Workers at the Cleeves condensed milk factory were the most affected as it was outside the special military area zone. However factory workers were well organised with the first branch of James Larkin and James Connolly’s ITGWU established in Limerick in 1917.

The IGTWU was firmly based on the masses and formed the first armed workers’ militia – the Irish Citizens Army, which had played a leading role in the 1916 Easter Rising. It resolutely opposed British imperialism and the occupation of Ireland seeing rapid growth following the Dublin lockout of 1913. 

In Limerick they were led by John Dowling, a socialist who had been told by Connolly to “Go down to the Galtees and organise workers into the union” instead of taking part in the Easter Rising.

He was joined by another organiser, Seamus O’Brien and soon they had grown the union in Limerick to around 3,000 members, including around 600 workers at the Cleeves factory.

Workers at the factory made the first move calling a strike in response to the permit system. Soon after at a meeting of the Limerick Trades and Labour Council, which represented 35 of the city’s trade unions, a resolution was passed calling for a general strike starting on Monday April 14.

As many as 15,000 walked out in protest “against the decision of the British government compelling them to procure permits in order to earn their daily bread.”

A strike committee was established with John Cronin, an experienced and skilled carpenter, elected as its chairman. On Tuesday April 15, the strike committee took control of the city, establishing what became known as the “Limerick Soviet.”

Food depots were set up and some shops reopened displaying a permit issued by the strike committee, opening and closing at appointed times. Gas, electricity and other services had permission to operate with a limited workforce. Transport and deliveries were regulated by the “soviet” which also set prices. The workers even established their own citizens’ police force with no cases coming before the courts for the duration of the Limerick Soviet. 

Newsletters were printed to keep the people of Limerick informed during the strike with the British occupying forces also issuing their own propaganda on posters across the city.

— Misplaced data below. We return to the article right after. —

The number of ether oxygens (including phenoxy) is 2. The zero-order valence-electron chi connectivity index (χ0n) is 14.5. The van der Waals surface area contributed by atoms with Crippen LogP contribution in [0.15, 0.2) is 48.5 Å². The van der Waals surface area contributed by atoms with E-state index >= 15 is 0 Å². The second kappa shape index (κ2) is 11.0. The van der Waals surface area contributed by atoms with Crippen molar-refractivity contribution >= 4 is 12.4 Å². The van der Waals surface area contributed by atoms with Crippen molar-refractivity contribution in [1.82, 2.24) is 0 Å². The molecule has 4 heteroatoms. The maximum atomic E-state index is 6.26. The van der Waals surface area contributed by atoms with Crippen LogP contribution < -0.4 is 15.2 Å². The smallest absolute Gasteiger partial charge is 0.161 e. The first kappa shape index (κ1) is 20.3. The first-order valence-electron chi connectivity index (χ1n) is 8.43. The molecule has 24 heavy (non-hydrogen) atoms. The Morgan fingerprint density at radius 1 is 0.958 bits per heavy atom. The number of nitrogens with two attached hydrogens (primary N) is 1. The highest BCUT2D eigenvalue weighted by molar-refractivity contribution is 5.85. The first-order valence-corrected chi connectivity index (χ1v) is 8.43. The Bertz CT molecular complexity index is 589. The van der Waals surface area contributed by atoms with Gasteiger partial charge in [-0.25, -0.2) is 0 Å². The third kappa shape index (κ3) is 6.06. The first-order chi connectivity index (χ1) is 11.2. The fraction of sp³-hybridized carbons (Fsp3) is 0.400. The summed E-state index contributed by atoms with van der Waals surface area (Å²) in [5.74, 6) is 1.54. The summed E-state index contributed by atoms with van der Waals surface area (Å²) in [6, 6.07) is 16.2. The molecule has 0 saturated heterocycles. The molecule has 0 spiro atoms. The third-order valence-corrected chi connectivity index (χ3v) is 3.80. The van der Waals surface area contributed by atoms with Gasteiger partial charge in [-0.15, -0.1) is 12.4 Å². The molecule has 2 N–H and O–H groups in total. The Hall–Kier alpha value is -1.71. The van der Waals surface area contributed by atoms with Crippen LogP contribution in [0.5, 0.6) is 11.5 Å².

However the Limerick Soviet’s propaganda committee responded calling on the people to endure the hardship caused by the strike “as our forefathers did before us,” promising millions of supporters from across the world.

With the city under siege the strike committee started to run out of cash. Supplies and food smuggled in from trade unions outside the city began to dwindle and the decision was taken to issue their own currency, the aforementioned soviet shilling, which would be redeemed from funds collected by sympathisers.

The workers of Limerick had not only taken on the might of the British empire but that of Irish capitalism. Their actions sent a message that another system was possible, with workers able to run their own affairs without the bosses.

For this reason it was necessary for the ruling class of Ireland and Britain to defeat the Limerick Soviet. With the intervention of the Catholic Church and the Mayor of Limerick Alphonsus O’Mara, strike leaders were pressed to accept a compromise.

Without wider support, including a refusal to spread strike action across Ireland and plans to evacuate the city, the leaders of the Limerick Soviet felt compelled to agree, bringing an end to the strike.

On April 24, the final Proclamation of the Strike Committee was issued which signalled the end of the Limerick Soviet with a return to work for those that did not require permits. British occupying forces agreed that if there was no trouble for the following week the permit system would be withdrawn.

The Limerick Soviet remains an important part of Irish and labour history. Its influence led to the establishment of Irish soviets between 1919 and 1923 including those Knocklong, Waterford, Bruree and Cork.

One hundred years on we remember the workers of Limerick who took on an empire and showed that another world is possible.